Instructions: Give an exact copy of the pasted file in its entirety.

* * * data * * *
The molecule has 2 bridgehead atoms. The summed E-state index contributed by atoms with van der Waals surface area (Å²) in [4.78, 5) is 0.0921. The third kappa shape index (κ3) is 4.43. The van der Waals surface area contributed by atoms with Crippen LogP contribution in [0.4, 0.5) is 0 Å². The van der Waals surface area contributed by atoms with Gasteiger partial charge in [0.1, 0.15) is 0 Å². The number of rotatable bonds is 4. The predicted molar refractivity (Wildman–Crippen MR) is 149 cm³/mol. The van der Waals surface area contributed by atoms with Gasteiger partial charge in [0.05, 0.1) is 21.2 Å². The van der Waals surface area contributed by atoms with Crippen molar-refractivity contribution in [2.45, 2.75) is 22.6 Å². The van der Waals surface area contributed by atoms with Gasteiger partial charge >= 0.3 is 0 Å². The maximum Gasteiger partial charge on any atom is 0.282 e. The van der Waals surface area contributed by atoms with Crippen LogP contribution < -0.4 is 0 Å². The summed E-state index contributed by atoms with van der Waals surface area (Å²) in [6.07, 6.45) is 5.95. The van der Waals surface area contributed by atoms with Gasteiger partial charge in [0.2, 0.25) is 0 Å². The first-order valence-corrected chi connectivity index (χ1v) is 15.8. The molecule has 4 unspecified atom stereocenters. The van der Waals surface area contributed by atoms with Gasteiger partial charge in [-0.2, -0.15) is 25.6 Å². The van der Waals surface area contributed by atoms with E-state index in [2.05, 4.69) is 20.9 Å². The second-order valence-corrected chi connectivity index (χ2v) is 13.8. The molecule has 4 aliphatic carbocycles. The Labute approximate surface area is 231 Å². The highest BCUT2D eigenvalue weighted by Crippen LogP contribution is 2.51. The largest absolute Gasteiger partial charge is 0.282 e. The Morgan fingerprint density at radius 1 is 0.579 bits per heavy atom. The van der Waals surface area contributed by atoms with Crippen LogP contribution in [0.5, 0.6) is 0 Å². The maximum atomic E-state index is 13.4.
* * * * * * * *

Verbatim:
The molecule has 2 bridgehead atoms. The summed E-state index contributed by atoms with van der Waals surface area (Å²) in [4.78, 5) is 0.0921. The third kappa shape index (κ3) is 4.43. The van der Waals surface area contributed by atoms with Crippen LogP contribution in [0.4, 0.5) is 0 Å². The van der Waals surface area contributed by atoms with Gasteiger partial charge in [0.1, 0.15) is 0 Å². The number of rotatable bonds is 4. The predicted molar refractivity (Wildman–Crippen MR) is 149 cm³/mol. The van der Waals surface area contributed by atoms with Gasteiger partial charge in [0.05, 0.1) is 21.2 Å². The van der Waals surface area contributed by atoms with Crippen molar-refractivity contribution in [2.45, 2.75) is 22.6 Å². The van der Waals surface area contributed by atoms with Gasteiger partial charge >= 0.3 is 0 Å². The maximum Gasteiger partial charge on any atom is 0.282 e. The van der Waals surface area contributed by atoms with Crippen LogP contribution < -0.4 is 0 Å². The summed E-state index contributed by atoms with van der Waals surface area (Å²) in [6.07, 6.45) is 5.95. The van der Waals surface area contributed by atoms with Gasteiger partial charge in [0.2, 0.25) is 0 Å². The first-order valence-corrected chi connectivity index (χ1v) is 15.8. The molecule has 4 unspecified atom stereocenters. The van der Waals surface area contributed by atoms with Gasteiger partial charge in [-0.2, -0.15) is 25.6 Å². The van der Waals surface area contributed by atoms with E-state index in [2.05, 4.69) is 20.9 Å². The second-order valence-corrected chi connectivity index (χ2v) is 13.8. The molecule has 4 aliphatic carbocycles. The Labute approximate surface area is 231 Å². The highest BCUT2D eigenvalue weighted by Crippen LogP contribution is 2.51. The largest absolute Gasteiger partial charge is 0.282 e. The Morgan fingerprint density at radius 1 is 0.579 bits per heavy atom. The van der Waals surface area contributed by atoms with Crippen LogP contribution in [0.5, 0.6) is 0 Å². The maximum atomic E-state index is 13.4.